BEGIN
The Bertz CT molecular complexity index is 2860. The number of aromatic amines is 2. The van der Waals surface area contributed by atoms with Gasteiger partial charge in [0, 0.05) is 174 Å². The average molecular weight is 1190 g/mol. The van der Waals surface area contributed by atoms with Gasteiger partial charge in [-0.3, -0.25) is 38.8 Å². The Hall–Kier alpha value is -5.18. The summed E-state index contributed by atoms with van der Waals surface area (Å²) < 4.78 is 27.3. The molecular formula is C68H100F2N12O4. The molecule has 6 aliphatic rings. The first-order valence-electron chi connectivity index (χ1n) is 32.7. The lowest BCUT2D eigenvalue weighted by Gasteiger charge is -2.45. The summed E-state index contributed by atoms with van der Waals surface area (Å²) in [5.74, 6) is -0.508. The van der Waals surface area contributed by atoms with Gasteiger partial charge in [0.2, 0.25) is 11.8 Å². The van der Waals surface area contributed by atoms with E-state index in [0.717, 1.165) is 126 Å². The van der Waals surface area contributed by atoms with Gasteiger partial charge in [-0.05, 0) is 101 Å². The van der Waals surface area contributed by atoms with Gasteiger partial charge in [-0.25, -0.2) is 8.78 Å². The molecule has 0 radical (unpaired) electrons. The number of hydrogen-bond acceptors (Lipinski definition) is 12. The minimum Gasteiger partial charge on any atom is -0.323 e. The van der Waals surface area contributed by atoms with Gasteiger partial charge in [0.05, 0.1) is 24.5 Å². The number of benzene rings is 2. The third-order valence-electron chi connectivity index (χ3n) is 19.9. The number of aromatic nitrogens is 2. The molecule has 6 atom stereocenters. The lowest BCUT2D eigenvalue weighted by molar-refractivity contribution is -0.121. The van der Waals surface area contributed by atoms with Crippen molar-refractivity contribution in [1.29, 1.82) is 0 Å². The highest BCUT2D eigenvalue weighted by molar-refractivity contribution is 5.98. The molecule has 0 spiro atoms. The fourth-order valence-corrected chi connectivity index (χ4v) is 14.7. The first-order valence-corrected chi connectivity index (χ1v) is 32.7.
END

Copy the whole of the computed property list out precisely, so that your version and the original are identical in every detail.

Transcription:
The Bertz CT molecular complexity index is 2860. The number of aromatic amines is 2. The van der Waals surface area contributed by atoms with Gasteiger partial charge in [0, 0.05) is 174 Å². The average molecular weight is 1190 g/mol. The van der Waals surface area contributed by atoms with Gasteiger partial charge in [-0.3, -0.25) is 38.8 Å². The Hall–Kier alpha value is -5.18. The summed E-state index contributed by atoms with van der Waals surface area (Å²) < 4.78 is 27.3. The molecular formula is C68H100F2N12O4. The molecule has 6 aliphatic rings. The first-order valence-electron chi connectivity index (χ1n) is 32.7. The lowest BCUT2D eigenvalue weighted by Gasteiger charge is -2.45. The summed E-state index contributed by atoms with van der Waals surface area (Å²) in [5.74, 6) is -0.508. The van der Waals surface area contributed by atoms with Gasteiger partial charge in [0.2, 0.25) is 11.8 Å². The van der Waals surface area contributed by atoms with E-state index in [0.717, 1.165) is 126 Å². The van der Waals surface area contributed by atoms with Gasteiger partial charge in [-0.05, 0) is 101 Å². The van der Waals surface area contributed by atoms with Gasteiger partial charge in [-0.25, -0.2) is 8.78 Å². The molecule has 0 radical (unpaired) electrons. The number of hydrogen-bond acceptors (Lipinski definition) is 12. The minimum Gasteiger partial charge on any atom is -0.323 e. The van der Waals surface area contributed by atoms with Gasteiger partial charge in [0.05, 0.1) is 24.5 Å². The number of benzene rings is 2. The third-order valence-electron chi connectivity index (χ3n) is 19.9. The number of aromatic nitrogens is 2. The molecule has 6 atom stereocenters. The lowest BCUT2D eigenvalue weighted by molar-refractivity contribution is -0.121. The van der Waals surface area contributed by atoms with Crippen molar-refractivity contribution in [1.29, 1.82) is 0 Å². The highest BCUT2D eigenvalue weighted by molar-refractivity contribution is 5.98. The molecule has 0 spiro atoms. The fourth-order valence-corrected chi connectivity index (χ4v) is 14.7. The first-order valence-corrected chi connectivity index (χ1v) is 32.7.